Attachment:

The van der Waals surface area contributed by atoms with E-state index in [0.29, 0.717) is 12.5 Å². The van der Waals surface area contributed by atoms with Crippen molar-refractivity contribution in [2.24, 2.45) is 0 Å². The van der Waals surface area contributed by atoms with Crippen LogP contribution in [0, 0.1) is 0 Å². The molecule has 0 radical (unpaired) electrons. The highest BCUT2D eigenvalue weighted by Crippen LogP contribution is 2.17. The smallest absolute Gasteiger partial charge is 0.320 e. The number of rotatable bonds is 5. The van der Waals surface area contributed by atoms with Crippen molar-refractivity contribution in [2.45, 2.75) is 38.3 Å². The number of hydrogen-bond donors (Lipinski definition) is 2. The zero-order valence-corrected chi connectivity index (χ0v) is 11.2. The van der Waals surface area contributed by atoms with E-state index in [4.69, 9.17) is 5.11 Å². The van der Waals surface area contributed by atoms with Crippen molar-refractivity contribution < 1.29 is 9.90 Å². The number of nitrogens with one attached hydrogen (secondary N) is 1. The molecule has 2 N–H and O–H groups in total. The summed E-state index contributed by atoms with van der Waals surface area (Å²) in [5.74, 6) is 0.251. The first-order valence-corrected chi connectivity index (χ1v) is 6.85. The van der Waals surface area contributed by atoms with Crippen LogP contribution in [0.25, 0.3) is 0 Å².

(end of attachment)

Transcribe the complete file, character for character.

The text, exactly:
The van der Waals surface area contributed by atoms with E-state index in [0.29, 0.717) is 12.5 Å². The van der Waals surface area contributed by atoms with Crippen molar-refractivity contribution in [2.24, 2.45) is 0 Å². The van der Waals surface area contributed by atoms with Crippen LogP contribution in [0, 0.1) is 0 Å². The molecule has 0 radical (unpaired) electrons. The highest BCUT2D eigenvalue weighted by Crippen LogP contribution is 2.17. The smallest absolute Gasteiger partial charge is 0.320 e. The number of rotatable bonds is 5. The van der Waals surface area contributed by atoms with Crippen molar-refractivity contribution in [2.45, 2.75) is 38.3 Å². The number of hydrogen-bond donors (Lipinski definition) is 2. The zero-order valence-corrected chi connectivity index (χ0v) is 11.2. The van der Waals surface area contributed by atoms with E-state index in [4.69, 9.17) is 5.11 Å². The van der Waals surface area contributed by atoms with Crippen molar-refractivity contribution < 1.29 is 9.90 Å². The number of nitrogens with one attached hydrogen (secondary N) is 1. The molecule has 2 N–H and O–H groups in total. The summed E-state index contributed by atoms with van der Waals surface area (Å²) in [5.74, 6) is 0.251. The first-order valence-corrected chi connectivity index (χ1v) is 6.85. The van der Waals surface area contributed by atoms with Crippen LogP contribution in [0.25, 0.3) is 0 Å².